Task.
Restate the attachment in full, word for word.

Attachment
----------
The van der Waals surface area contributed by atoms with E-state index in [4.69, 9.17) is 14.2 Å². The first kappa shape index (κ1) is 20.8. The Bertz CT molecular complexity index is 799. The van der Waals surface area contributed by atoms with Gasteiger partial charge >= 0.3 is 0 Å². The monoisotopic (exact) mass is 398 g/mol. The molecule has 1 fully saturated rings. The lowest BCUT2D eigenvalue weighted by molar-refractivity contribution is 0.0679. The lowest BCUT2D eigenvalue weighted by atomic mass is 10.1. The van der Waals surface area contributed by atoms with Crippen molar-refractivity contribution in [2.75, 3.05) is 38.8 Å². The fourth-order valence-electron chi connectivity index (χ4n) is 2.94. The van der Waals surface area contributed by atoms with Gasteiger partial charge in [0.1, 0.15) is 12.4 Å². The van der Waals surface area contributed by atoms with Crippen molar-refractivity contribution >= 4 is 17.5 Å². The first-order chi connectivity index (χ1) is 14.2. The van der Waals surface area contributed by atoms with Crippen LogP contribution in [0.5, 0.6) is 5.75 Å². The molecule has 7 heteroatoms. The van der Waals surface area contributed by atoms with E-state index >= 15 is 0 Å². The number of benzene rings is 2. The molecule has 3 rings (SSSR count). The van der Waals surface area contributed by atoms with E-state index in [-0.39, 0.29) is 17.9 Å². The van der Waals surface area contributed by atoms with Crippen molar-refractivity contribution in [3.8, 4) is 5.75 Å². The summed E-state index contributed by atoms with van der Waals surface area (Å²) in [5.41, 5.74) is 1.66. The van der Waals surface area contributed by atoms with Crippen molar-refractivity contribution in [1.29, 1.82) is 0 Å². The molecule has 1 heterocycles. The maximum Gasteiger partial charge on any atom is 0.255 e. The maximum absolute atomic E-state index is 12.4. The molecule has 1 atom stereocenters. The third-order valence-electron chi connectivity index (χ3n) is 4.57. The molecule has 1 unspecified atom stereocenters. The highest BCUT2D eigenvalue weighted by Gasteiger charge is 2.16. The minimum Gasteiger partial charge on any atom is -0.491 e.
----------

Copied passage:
The van der Waals surface area contributed by atoms with E-state index in [4.69, 9.17) is 14.2 Å². The first kappa shape index (κ1) is 20.8. The Bertz CT molecular complexity index is 799. The van der Waals surface area contributed by atoms with Gasteiger partial charge >= 0.3 is 0 Å². The monoisotopic (exact) mass is 398 g/mol. The molecule has 1 fully saturated rings. The lowest BCUT2D eigenvalue weighted by molar-refractivity contribution is 0.0679. The lowest BCUT2D eigenvalue weighted by atomic mass is 10.1. The van der Waals surface area contributed by atoms with Crippen molar-refractivity contribution in [2.75, 3.05) is 38.8 Å². The fourth-order valence-electron chi connectivity index (χ4n) is 2.94. The van der Waals surface area contributed by atoms with Gasteiger partial charge in [0.1, 0.15) is 12.4 Å². The van der Waals surface area contributed by atoms with Crippen molar-refractivity contribution >= 4 is 17.5 Å². The first-order chi connectivity index (χ1) is 14.2. The van der Waals surface area contributed by atoms with Crippen LogP contribution in [0.5, 0.6) is 5.75 Å². The molecule has 7 heteroatoms. The van der Waals surface area contributed by atoms with E-state index >= 15 is 0 Å². The number of benzene rings is 2. The molecule has 3 rings (SSSR count). The van der Waals surface area contributed by atoms with E-state index in [-0.39, 0.29) is 17.9 Å². The van der Waals surface area contributed by atoms with Crippen molar-refractivity contribution in [3.8, 4) is 5.75 Å². The summed E-state index contributed by atoms with van der Waals surface area (Å²) in [5.41, 5.74) is 1.66. The van der Waals surface area contributed by atoms with Crippen molar-refractivity contribution in [1.29, 1.82) is 0 Å². The molecule has 1 heterocycles. The maximum Gasteiger partial charge on any atom is 0.255 e. The maximum absolute atomic E-state index is 12.4. The molecule has 1 atom stereocenters. The third-order valence-electron chi connectivity index (χ3n) is 4.57. The molecule has 1 unspecified atom stereocenters. The highest BCUT2D eigenvalue weighted by Gasteiger charge is 2.16. The minimum Gasteiger partial charge on any atom is -0.491 e.